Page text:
Howard Marks’s apartment at 740 Park Avenue

But that’s not the fanciest pad in the building. That belongs to Stephen Schwarzman, the CEO of Blackstone whose personal wealth is $13.3 billion. He has 34 rooms on the top two floors in a penthouse apartment that used to belong to John D. Rockefeller Jr. Schwarzman, like the three other men above, was a Jew ethnically and from a middle-class family. He shared their ostentatiousness but to the point of abnormal psychology. This is not a tendency peculiar to my brethren. Just look at the life-style of John D. Rockefeller, who was the son of an impoverished snake oil medicine salesman in the 19th century. I guess it is a function of being nouveaux riche.

Stephen Schwarzman and his pal Donald Trump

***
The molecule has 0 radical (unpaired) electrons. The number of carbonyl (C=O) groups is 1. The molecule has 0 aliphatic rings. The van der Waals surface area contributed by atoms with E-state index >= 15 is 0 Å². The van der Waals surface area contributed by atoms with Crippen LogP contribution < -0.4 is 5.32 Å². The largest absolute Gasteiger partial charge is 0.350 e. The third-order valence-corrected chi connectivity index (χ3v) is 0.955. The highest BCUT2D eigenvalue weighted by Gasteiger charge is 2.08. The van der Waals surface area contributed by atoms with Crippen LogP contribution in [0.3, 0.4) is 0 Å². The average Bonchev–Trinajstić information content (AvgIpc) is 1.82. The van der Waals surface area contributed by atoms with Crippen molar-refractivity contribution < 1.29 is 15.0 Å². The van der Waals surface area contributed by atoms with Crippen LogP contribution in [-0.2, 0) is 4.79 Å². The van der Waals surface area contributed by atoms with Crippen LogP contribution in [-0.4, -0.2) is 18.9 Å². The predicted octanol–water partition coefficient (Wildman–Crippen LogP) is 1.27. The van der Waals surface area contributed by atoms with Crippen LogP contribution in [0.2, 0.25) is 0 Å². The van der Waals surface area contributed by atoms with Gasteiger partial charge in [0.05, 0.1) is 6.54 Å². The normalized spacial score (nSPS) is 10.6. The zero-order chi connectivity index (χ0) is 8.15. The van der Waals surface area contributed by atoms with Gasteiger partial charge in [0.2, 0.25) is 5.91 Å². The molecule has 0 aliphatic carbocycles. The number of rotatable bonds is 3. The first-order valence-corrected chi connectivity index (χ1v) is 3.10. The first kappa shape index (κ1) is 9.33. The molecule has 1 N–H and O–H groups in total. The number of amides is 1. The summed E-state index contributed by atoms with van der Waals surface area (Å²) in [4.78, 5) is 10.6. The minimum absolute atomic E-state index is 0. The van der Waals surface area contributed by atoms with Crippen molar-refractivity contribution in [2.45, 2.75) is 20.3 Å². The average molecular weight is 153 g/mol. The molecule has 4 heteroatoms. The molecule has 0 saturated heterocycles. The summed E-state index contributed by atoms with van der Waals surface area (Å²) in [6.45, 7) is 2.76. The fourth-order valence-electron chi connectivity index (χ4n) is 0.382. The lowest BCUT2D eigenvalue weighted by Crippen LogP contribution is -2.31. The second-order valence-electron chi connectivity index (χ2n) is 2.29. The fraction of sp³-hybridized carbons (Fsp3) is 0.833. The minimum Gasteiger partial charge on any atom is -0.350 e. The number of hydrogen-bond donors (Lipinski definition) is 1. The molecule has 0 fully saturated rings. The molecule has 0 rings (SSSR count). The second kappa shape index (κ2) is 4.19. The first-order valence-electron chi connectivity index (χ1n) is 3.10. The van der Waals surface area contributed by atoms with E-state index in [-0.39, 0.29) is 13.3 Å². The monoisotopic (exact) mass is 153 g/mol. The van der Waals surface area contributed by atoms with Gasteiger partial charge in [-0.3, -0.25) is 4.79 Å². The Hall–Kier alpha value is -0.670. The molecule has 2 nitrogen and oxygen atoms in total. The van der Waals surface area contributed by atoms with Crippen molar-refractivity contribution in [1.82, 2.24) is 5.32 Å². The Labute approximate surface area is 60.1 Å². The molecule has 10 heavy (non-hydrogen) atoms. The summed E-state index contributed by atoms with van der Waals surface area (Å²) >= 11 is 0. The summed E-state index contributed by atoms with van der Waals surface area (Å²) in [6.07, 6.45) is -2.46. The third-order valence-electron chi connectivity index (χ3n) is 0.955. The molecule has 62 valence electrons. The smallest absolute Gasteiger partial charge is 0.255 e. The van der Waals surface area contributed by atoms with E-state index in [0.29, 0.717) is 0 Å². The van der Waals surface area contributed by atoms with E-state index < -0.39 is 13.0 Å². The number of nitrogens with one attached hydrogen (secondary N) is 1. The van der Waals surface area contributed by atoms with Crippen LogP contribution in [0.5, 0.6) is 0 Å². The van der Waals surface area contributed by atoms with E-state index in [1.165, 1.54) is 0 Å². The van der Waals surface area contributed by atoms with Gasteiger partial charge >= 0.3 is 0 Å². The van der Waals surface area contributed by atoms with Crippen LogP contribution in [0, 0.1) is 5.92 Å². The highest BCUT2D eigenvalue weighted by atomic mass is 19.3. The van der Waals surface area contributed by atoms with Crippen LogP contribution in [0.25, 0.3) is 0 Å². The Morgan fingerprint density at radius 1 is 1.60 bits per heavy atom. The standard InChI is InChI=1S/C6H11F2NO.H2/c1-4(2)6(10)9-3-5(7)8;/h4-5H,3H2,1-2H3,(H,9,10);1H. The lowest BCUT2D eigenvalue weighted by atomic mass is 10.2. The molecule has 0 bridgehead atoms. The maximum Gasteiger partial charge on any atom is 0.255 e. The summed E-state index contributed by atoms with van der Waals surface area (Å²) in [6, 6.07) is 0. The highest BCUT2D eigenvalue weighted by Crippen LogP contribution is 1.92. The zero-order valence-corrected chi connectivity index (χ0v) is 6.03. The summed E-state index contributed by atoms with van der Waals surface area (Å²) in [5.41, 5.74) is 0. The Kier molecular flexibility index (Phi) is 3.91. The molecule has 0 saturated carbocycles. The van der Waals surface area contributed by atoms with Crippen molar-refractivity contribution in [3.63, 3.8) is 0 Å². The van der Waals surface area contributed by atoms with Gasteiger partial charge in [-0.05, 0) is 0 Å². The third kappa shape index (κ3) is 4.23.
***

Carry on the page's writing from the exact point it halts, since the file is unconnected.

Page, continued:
Schwarzman is notorious for the birthday parties he throws for himself. His seventieth, celebrated two years ago this month, came on the heels of Donald Trump’s demagogic attacks on Wall Street in the prior year’s election. Schwarzman and Trump are good friends, rather unsurprisingly. Both are grifters with a huge appetite for self-aggrandizement. The NY Times reported on the party:

Partygoers feasted on short ribs, while two camels wandered along a stretch of sand and a gondolier propelled his craft across the pool. Guests were treated to a 12-minute fireworks display that could be seen across Lake Worth Lagoon. To top off the evening at what is just one of the multibillionaire’s many homes, Gwen Stefani sang “Happy Birthday to You” before taking a quick twirl with the birthday boy around a dance floor constructed inside a two-story tent where acrobats shimmied and jumped.